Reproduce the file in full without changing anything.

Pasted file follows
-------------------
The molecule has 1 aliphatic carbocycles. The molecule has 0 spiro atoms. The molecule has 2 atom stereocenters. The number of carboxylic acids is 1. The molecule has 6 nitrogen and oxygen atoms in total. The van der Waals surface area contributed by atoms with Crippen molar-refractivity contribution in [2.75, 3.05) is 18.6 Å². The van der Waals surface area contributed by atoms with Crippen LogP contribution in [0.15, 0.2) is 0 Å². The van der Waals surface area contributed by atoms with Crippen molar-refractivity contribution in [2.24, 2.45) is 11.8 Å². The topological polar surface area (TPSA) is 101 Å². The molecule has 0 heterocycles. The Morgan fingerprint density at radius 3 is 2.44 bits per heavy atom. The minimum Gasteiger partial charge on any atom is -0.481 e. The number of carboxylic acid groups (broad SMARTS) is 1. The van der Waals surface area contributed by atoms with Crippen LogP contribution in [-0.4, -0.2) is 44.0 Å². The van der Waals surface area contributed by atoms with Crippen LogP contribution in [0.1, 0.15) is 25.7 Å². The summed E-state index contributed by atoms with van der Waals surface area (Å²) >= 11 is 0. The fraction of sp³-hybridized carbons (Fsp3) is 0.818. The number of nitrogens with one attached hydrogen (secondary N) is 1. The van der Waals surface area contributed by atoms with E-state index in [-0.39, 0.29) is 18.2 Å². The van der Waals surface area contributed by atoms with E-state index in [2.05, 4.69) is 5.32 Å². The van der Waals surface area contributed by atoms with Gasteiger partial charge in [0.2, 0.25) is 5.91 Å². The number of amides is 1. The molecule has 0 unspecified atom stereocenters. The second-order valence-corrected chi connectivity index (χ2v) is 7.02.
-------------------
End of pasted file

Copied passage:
The molecule has 1 aliphatic carbocycles. The molecule has 0 spiro atoms. The molecule has 2 atom stereocenters. The number of carboxylic acids is 1. The molecule has 6 nitrogen and oxygen atoms in total. The van der Waals surface area contributed by atoms with Crippen molar-refractivity contribution in [2.75, 3.05) is 18.6 Å². The van der Waals surface area contributed by atoms with Crippen LogP contribution in [0.15, 0.2) is 0 Å². The van der Waals surface area contributed by atoms with Crippen molar-refractivity contribution in [2.24, 2.45) is 11.8 Å². The topological polar surface area (TPSA) is 101 Å². The molecule has 0 heterocycles. The Morgan fingerprint density at radius 3 is 2.44 bits per heavy atom. The minimum Gasteiger partial charge on any atom is -0.481 e. The number of carboxylic acid groups (broad SMARTS) is 1. The van der Waals surface area contributed by atoms with Crippen LogP contribution in [-0.4, -0.2) is 44.0 Å². The van der Waals surface area contributed by atoms with Crippen LogP contribution in [0.1, 0.15) is 25.7 Å². The summed E-state index contributed by atoms with van der Waals surface area (Å²) >= 11 is 0. The fraction of sp³-hybridized carbons (Fsp3) is 0.818. The number of nitrogens with one attached hydrogen (secondary N) is 1. The van der Waals surface area contributed by atoms with E-state index in [-0.39, 0.29) is 18.2 Å². The van der Waals surface area contributed by atoms with E-state index in [2.05, 4.69) is 5.32 Å². The van der Waals surface area contributed by atoms with Gasteiger partial charge in [0.2, 0.25) is 5.91 Å². The number of amides is 1. The molecule has 0 unspecified atom stereocenters. The second-order valence-corrected chi connectivity index (χ2v) is 7.02.